IMR Press / JIN / Volume 21 / Issue 3 / DOI: 10.31083/j.jin2103089
Open Access Original Research
Comprehensive behavioural intervention for tics: a neurophysiological intervention
Show Less
1 School of Psychiatry, University of New South Wales, 2052 Sydney, Australia
2 Academic Unit of Child Psychiatry, South Western Sydney Local Health District and Ingham Institute, 2170 Sydney, Australia
3 Pnerith Therapy Centre, Penrith, 2750 Sydney, Australia
4 Faculty of Medicine, University of New South Wales, 2052 Sydney, Australia
5 Sydney Children's Hospital, Randwick, 2031 Sydney, Australia
6 School of Psychological Sciences, Macquarie University Australia, 2113 Sydney, Australia
*Correspondence: v.eapen@unsw.edu.au (Valsamma Eapen)
Academic Editors: Jesús Pastor and Min Zhou
J. Integr. Neurosci. 2022, 21(3), 089; https://doi.org/10.31083/j.jin2103089
Submitted: 8 November 2021 | Revised: 6 December 2021 | Accepted: 27 December 2021 | Published: 10 May 2022
(This article belongs to the Special Issue Brain Stimulation and Neuroimaging)
Copyright: © 2022 The Author(s). Published by IMR Press.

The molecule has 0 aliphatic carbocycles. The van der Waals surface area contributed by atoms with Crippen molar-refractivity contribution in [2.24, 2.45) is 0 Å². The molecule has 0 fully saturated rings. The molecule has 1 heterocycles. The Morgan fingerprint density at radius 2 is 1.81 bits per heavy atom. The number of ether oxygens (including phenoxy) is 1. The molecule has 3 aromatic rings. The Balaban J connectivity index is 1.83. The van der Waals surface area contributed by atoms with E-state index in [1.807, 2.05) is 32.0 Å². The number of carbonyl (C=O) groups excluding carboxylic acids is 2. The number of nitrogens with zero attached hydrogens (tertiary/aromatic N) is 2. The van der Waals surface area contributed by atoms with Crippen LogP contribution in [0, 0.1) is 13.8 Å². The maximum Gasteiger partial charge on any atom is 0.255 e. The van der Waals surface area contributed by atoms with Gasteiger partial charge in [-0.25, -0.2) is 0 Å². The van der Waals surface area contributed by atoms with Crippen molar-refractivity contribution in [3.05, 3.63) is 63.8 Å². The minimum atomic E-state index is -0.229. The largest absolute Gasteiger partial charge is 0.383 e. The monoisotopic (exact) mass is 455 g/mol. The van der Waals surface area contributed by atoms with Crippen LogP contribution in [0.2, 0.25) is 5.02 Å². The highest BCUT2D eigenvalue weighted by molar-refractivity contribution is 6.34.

This is an open access article under the CC BY 4.0 license.
Abstract

Background: Gilles de la Tourette Syndrome (GTS) is a childhood-onset neuropsychiatric disorder characterised by motor and vocal tics. While Comprehensive Behavioural Intervention for Tics (CBIT) is an effective, non-pharmacological treatment for patients with GTS, the underlying neurophysiological basis of this intervention has not been investigated. Methods: To investigate the clinical effectiveness of CBIT in reducing tic severity in young people with GTS and explore neurophysiological mechanisms associated with clinical change. Results: There was a significant overall improvement in tic severity of large effect size. The Cortical Silent Period (CSP) to motor evoked potential (MEP) ratio (CSP/MEP ratio) increased after the intervention with a small effect size. Other neurophysiological measures of inhibition were not significantly related to the change in tic severity. Conclusions: Alongside significant clinical improvements, these results suggest a role for motor cortical Gamma-aminobutyric acid (GABA)-ergic inhibitory circuitry in the neurophysiological changes underlying CBIT treatment. These findings need to be replicated in larger studies using control samples.

Keywords
Comprehensive Behavioural Intervention for Tics (CBIT)
Neurophysiology
Transcranial magnetic stimulation
Tourette Syndrome
Share
Back to top